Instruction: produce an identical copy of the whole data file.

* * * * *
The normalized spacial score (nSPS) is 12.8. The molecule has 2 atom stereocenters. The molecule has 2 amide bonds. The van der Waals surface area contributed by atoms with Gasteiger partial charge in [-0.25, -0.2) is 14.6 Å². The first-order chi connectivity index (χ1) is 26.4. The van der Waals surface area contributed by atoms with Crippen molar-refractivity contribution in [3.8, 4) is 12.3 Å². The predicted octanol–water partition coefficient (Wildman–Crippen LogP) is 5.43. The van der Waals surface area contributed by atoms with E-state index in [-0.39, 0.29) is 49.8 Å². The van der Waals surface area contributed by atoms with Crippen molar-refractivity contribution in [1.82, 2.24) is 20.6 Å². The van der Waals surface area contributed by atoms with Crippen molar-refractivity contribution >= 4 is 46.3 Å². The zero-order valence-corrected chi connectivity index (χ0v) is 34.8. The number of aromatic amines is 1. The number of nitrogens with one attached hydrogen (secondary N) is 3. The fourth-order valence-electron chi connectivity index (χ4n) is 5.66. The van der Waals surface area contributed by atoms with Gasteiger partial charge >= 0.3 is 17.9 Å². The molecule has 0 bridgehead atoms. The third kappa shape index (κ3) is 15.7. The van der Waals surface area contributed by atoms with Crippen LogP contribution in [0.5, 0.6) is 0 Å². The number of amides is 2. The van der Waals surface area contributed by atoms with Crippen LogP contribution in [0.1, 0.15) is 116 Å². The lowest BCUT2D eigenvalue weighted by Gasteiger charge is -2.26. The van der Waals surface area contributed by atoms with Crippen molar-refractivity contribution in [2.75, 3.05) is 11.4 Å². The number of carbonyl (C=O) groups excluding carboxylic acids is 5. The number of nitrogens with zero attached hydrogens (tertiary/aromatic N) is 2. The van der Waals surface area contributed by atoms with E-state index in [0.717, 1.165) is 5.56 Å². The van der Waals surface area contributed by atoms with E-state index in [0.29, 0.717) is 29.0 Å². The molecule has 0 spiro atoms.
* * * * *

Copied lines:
The normalized spacial score (nSPS) is 12.8. The molecule has 2 atom stereocenters. The molecule has 2 amide bonds. The van der Waals surface area contributed by atoms with Gasteiger partial charge in [-0.25, -0.2) is 14.6 Å². The first-order chi connectivity index (χ1) is 26.4. The van der Waals surface area contributed by atoms with Crippen molar-refractivity contribution in [3.8, 4) is 12.3 Å². The predicted octanol–water partition coefficient (Wildman–Crippen LogP) is 5.43. The van der Waals surface area contributed by atoms with E-state index in [-0.39, 0.29) is 49.8 Å². The van der Waals surface area contributed by atoms with Crippen molar-refractivity contribution in [1.82, 2.24) is 20.6 Å². The van der Waals surface area contributed by atoms with Crippen molar-refractivity contribution >= 4 is 46.3 Å². The zero-order valence-corrected chi connectivity index (χ0v) is 34.8. The number of aromatic amines is 1. The number of nitrogens with one attached hydrogen (secondary N) is 3. The fourth-order valence-electron chi connectivity index (χ4n) is 5.66. The van der Waals surface area contributed by atoms with Gasteiger partial charge >= 0.3 is 17.9 Å². The molecule has 0 bridgehead atoms. The third kappa shape index (κ3) is 15.7. The van der Waals surface area contributed by atoms with Crippen LogP contribution in [0.5, 0.6) is 0 Å². The number of amides is 2. The van der Waals surface area contributed by atoms with Crippen LogP contribution in [0.1, 0.15) is 116 Å². The lowest BCUT2D eigenvalue weighted by Gasteiger charge is -2.26. The van der Waals surface area contributed by atoms with Crippen molar-refractivity contribution in [2.75, 3.05) is 11.4 Å². The number of carbonyl (C=O) groups excluding carboxylic acids is 5. The number of nitrogens with zero attached hydrogens (tertiary/aromatic N) is 2. The van der Waals surface area contributed by atoms with E-state index in [0.717, 1.165) is 5.56 Å². The van der Waals surface area contributed by atoms with E-state index in [0.29, 0.717) is 29.0 Å². The molecule has 0 spiro atoms.